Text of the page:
Women hold only about one-fourth of the top jobs at media and entertainment companies despite being promoted more often, according to new research that shows the industry falling short on gender equality.
Women make up half of the total workforce in the media and entertainment industry. They ask for promotions more frequently than men and are promoted to a manager-level role twice as often, according to the report, by the consulting firmMcKinsey & Co.
But their progress up the corporate ladder starts to slow as they near the top. Almost half of the 1,700 employees who responded to McKinsey’s survey said women in the field are judged by different standards than men.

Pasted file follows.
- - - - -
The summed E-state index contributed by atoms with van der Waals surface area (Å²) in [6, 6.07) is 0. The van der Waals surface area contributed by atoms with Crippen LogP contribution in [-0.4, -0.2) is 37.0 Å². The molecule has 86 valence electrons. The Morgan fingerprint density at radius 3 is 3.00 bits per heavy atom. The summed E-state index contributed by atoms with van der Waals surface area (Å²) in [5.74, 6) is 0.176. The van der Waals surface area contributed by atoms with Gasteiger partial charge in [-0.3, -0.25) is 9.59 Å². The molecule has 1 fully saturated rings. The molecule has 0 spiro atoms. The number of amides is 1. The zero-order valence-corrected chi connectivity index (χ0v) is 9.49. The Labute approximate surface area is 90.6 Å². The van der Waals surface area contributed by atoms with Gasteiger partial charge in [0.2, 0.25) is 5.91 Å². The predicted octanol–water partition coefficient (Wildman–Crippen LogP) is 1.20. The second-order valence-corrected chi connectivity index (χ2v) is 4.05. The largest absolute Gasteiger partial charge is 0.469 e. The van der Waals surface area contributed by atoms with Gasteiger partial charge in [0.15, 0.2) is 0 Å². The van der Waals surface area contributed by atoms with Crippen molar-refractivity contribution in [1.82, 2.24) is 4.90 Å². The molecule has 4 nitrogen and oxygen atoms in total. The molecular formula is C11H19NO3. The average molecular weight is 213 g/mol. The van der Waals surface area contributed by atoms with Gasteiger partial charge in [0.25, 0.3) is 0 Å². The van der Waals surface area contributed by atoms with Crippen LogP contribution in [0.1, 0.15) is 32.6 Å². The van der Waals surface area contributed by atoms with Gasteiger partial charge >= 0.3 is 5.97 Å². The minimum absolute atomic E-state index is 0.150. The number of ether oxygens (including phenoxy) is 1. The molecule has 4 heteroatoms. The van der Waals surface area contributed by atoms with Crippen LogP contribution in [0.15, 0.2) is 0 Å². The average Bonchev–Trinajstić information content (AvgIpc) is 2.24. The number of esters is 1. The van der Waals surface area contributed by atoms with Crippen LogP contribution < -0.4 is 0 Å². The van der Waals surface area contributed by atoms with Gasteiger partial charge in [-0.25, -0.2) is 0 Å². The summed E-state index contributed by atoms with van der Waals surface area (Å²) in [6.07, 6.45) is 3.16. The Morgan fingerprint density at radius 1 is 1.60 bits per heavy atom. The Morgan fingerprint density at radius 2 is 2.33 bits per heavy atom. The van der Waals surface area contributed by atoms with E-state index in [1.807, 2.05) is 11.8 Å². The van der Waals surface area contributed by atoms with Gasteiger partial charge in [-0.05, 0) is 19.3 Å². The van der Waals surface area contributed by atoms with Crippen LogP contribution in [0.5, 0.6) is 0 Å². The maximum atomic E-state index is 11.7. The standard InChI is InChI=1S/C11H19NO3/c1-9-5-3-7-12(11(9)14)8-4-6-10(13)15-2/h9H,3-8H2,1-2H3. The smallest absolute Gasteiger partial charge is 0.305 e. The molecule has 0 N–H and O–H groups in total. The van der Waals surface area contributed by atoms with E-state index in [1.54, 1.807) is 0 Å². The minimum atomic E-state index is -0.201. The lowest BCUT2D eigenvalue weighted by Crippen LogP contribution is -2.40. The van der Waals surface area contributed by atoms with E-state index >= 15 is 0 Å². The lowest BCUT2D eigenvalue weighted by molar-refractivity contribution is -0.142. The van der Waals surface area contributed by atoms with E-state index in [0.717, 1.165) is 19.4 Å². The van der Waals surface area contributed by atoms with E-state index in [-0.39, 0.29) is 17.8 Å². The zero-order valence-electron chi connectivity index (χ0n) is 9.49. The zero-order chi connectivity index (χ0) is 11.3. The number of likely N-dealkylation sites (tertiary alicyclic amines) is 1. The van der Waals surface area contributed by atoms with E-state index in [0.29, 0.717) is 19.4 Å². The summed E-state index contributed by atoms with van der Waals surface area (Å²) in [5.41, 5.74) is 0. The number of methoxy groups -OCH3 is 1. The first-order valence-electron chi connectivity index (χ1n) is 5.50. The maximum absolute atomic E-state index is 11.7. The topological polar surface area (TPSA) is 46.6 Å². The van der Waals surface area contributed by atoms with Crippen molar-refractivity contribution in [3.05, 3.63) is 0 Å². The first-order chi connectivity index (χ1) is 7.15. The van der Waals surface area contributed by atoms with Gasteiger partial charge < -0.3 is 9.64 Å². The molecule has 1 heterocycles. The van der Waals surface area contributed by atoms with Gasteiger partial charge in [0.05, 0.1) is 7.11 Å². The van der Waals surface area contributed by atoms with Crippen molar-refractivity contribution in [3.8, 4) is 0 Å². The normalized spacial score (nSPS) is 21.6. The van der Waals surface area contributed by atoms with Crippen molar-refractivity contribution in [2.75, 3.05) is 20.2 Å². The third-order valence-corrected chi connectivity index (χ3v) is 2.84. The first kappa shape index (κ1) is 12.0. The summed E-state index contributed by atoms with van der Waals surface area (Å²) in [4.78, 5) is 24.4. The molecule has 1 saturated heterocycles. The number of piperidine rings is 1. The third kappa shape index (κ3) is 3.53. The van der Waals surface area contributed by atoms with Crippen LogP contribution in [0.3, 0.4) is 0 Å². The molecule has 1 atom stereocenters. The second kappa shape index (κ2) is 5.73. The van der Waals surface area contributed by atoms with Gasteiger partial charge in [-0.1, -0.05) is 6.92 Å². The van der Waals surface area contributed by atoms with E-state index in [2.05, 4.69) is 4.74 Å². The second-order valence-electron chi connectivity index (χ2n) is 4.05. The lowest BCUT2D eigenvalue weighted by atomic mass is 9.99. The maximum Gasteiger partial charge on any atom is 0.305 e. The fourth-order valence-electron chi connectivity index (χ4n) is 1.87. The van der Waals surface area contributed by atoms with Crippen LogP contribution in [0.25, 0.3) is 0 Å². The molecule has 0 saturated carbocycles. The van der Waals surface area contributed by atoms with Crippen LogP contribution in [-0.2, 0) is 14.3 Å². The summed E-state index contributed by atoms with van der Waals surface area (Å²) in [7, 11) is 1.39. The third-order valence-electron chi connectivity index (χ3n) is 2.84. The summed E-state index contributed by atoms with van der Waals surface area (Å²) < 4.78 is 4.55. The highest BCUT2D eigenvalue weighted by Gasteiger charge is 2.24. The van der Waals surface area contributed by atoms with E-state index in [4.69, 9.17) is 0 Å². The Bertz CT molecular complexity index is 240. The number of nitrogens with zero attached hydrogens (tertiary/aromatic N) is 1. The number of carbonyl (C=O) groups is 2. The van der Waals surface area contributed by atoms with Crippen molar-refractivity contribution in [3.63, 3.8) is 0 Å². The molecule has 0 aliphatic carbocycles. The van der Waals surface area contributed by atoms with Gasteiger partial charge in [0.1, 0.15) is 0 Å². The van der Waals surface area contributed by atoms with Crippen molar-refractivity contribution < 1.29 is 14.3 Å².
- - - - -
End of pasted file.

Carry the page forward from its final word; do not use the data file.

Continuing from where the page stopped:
Women in media and entertainment “experience a more hostile workplace than men and face a glass ceiling that prevents them from reaching top leadership roles,” the study says.
The study looked at companies that focus on news, film, marketing, ticket sales, event management and sports. While women make up only 27% of C-suite jobs in those fields, that’s slightly better than the 21% of women who hold those positions across all industries.
When media and entertainment companies hire from outside the company for C-suite jobs, they choose a man 79% of the time, the study found.
Women of color are especially underrepresented, holding only 4% of C-suite positions, the survey found.
The report suggests ways to close the gender gap, including mandating that companies consider hiring from a list that includes women and minority candidates and appointing women to board positions who might then influence gender parity for senior-level positions.
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